China's Ministry of Supervision announced here Monday that it will target
"unhealthy practices" which infringe upon the interests of people in various
social sectors this year as part of efforts to curb corruption.
The "unhealthy practices" include charging unreasonably high tuition fees,
taking bribes from patients or drug companies and collecting unauthorized fees
from farmers, Qu Wanxiang, vice minister of supervision, said in an interview
Qu said such practices, which have triggered a public outcry, were a result
of insufficient government services and a lack of effective supervision.
The vice minister promised that the Ministry of Supervision will improve the
monitoring of government departments and state-run agencies and "resolutely
correct practices which harm the interests of the public".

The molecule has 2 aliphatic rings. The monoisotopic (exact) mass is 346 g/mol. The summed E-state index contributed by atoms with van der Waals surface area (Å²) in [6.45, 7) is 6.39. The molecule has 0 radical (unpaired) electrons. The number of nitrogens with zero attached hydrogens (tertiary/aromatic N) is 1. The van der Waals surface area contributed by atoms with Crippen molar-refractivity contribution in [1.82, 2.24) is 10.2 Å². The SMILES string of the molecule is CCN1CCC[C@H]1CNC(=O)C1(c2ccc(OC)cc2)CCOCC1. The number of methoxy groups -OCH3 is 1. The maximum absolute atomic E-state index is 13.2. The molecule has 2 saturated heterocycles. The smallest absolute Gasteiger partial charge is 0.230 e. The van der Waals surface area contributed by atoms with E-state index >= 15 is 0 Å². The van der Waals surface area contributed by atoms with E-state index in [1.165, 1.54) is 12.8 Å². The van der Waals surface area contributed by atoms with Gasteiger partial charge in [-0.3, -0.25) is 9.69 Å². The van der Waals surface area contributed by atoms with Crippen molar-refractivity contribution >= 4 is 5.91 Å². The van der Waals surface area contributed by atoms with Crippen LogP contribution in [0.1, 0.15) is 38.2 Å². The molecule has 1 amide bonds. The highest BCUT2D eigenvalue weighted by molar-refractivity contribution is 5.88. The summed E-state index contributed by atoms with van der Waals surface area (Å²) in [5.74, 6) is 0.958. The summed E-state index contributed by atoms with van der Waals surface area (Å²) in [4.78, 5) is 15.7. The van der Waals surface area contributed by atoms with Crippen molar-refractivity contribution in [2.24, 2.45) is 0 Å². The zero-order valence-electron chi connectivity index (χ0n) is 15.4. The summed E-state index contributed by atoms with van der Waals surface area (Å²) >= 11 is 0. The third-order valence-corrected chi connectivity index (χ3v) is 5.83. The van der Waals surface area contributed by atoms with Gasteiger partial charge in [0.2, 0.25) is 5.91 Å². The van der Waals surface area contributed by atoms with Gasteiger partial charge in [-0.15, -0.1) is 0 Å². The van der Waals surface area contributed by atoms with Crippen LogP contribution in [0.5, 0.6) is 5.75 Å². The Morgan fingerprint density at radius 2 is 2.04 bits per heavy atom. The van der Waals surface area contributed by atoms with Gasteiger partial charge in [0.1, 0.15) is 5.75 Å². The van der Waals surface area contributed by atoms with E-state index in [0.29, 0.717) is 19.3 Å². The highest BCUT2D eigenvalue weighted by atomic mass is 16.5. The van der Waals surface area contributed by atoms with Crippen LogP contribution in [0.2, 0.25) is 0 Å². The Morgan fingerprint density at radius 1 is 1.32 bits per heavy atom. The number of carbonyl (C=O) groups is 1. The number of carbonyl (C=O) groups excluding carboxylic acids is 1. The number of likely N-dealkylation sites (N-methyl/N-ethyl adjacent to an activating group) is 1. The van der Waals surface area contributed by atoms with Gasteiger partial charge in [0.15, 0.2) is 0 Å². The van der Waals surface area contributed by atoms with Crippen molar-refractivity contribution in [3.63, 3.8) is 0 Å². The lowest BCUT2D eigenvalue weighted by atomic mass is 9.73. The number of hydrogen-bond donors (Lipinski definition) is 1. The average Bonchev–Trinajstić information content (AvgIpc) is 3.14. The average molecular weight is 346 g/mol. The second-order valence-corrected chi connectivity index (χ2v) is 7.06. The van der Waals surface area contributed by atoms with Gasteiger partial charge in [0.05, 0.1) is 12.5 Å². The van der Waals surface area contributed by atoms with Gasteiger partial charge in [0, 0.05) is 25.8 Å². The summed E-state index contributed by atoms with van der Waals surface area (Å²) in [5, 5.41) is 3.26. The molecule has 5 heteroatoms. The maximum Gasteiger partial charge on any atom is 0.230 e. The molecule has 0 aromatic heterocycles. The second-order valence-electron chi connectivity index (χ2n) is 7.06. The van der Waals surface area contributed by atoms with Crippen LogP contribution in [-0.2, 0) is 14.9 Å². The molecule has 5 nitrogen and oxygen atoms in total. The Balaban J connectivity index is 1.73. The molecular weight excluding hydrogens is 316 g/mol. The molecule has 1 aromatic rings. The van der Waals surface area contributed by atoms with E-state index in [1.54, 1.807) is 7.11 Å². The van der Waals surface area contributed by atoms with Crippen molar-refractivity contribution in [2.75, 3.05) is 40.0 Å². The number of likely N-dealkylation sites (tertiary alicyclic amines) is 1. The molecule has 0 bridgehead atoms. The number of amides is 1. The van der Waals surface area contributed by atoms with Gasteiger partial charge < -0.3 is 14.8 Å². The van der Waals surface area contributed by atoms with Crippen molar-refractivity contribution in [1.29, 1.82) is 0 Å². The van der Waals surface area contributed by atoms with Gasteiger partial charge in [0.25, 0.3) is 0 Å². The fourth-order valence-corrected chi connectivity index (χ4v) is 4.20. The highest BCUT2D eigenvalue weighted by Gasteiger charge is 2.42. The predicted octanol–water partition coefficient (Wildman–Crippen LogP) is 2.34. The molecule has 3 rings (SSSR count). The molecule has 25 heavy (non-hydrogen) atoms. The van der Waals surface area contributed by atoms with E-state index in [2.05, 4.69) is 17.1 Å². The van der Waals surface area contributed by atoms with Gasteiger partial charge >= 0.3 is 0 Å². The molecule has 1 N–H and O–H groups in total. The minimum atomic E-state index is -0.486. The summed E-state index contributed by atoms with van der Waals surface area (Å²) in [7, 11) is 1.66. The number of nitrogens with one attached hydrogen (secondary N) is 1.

During last year's nationwide crackdown on corruption in the health sector,
693 health workers were sentenced on charges of commercial bribery or punished
according to Party disciplines.
Last year, the government urged health workers to voluntarily turn in bribes
and about 270 million yuan were turned in by health workers by the end of 2006.
The Ministry of Supervision, a national administrative supervision organ
under the State Council, is responsible for supervising the implementation of
state policies, laws and regulations, dealing with complaints and charges, and
examining disciplinary measures taken against government